A fourth reality shared between gold and diamonds is that each has faced significant social and environmental challenges in the past and responded, as industries, with serious undertakings.  Diamonds have faced the “blood diamonds” threat, where rebel movements in some countries used diamond revenues to finance wars against legitimate governments.  The global diamonds community responded with the Kimberly Process – an initiative to develop a government-based certification standard and hence stem the flow of such revenues.

Gold has faced broad NGO opposition, including the “no dirty gold” campaign.  Leading companies responded with a cyanide management code, while the jewelry industry in consultation with the gold mining sector developed a business practices certification standard under the Responsible Jewelry Council.  As well, in developing countries, gold and diamond mining companies have broad social responsibility programs that include direct contribution to building schools, roads, electrical grids, hospitals, clinics, community halls, and child health and nutrition programs.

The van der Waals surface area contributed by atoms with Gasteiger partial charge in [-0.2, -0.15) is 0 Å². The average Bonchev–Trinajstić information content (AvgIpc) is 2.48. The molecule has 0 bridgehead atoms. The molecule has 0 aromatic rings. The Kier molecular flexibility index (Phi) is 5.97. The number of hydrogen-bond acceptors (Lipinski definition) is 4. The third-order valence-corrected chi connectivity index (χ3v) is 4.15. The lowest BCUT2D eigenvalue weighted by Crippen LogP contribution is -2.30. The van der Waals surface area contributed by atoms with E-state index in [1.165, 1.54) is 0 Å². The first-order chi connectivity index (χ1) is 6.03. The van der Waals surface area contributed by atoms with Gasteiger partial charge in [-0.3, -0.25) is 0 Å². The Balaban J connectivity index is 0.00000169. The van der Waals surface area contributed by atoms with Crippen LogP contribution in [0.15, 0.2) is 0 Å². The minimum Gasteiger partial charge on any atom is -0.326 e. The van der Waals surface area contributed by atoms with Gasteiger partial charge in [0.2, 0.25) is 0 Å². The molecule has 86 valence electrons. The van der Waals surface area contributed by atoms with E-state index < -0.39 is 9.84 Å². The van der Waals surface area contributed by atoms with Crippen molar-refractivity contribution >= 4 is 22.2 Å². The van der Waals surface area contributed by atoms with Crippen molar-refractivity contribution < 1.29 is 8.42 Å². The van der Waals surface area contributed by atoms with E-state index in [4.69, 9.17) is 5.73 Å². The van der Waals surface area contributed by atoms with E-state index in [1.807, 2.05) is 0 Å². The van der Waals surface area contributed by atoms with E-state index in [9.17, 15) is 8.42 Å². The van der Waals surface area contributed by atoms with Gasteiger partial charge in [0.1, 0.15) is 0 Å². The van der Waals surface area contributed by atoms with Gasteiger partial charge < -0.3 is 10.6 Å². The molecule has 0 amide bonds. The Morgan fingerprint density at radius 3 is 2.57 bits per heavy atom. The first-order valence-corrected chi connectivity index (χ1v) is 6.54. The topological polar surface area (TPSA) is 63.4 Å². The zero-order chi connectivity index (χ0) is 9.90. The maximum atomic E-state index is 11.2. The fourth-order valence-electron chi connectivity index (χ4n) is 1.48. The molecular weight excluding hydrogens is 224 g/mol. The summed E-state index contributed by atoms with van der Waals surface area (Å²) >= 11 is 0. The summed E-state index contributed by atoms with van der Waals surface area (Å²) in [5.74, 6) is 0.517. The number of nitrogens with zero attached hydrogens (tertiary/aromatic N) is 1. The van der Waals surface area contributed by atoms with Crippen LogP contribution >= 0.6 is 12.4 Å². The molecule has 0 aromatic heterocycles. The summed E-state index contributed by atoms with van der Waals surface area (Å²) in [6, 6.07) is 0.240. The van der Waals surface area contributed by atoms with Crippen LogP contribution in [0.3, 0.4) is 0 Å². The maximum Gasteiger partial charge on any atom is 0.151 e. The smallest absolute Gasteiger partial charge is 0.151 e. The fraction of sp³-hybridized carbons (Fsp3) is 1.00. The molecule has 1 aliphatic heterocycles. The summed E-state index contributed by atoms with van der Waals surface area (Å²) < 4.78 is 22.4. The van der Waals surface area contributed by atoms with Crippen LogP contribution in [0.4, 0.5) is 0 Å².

Finally, it is interesting to note that important connections can be drawn between Canada and China in both gold and diamonds.  Canada is a world-scale supplier of both – third ranked in diamonds and eighth in gold and with the potential to remain a strong player as developments in Quebec, BC and the northern territories move toward completion.  In the global marketplace, the emergence of a large middle class in China and India will add significantly to the world demand for gold and diamonds.  The middle class population of China is presently estimated at 250 million people, with a projection that 600 million could achieve this status by 2015.  McKinsey Consulting estimates that the middle class population in India will increase 12-fold by 2025 – from around 50 million people at present to over 580 million.  These countries will be the world’s two largest drivers of demand growth for gold and diamonds over the coming decades. 

For all of the similarities, there remains an interesting marketing difference between gold and diamonds.  Gold is bought and sold openly on the world’s trading markets and real-time prices and transactions can be easily and efficiently concluded.  Conversely, because each stone has different characteristics and value, there is no public market for diamonds and sales transactions are therefore less transparent. 

With the success of new discoveries and marketing strategies in Canada, Australia and Russia, the distribution and marketing of diamonds is now largely controlled by a handful of companies.  The dominance of DeBeers has declined from around 85% of the world market in past decades to an estimated 45% at present.  However, its famous 1948 catchphrase “a diamond is forever” remains as relevant as ever – research shows that women overwhelmingly drive market demand, either buying jewelry for themselves or as the recipient of gifts from men.  Readers take note.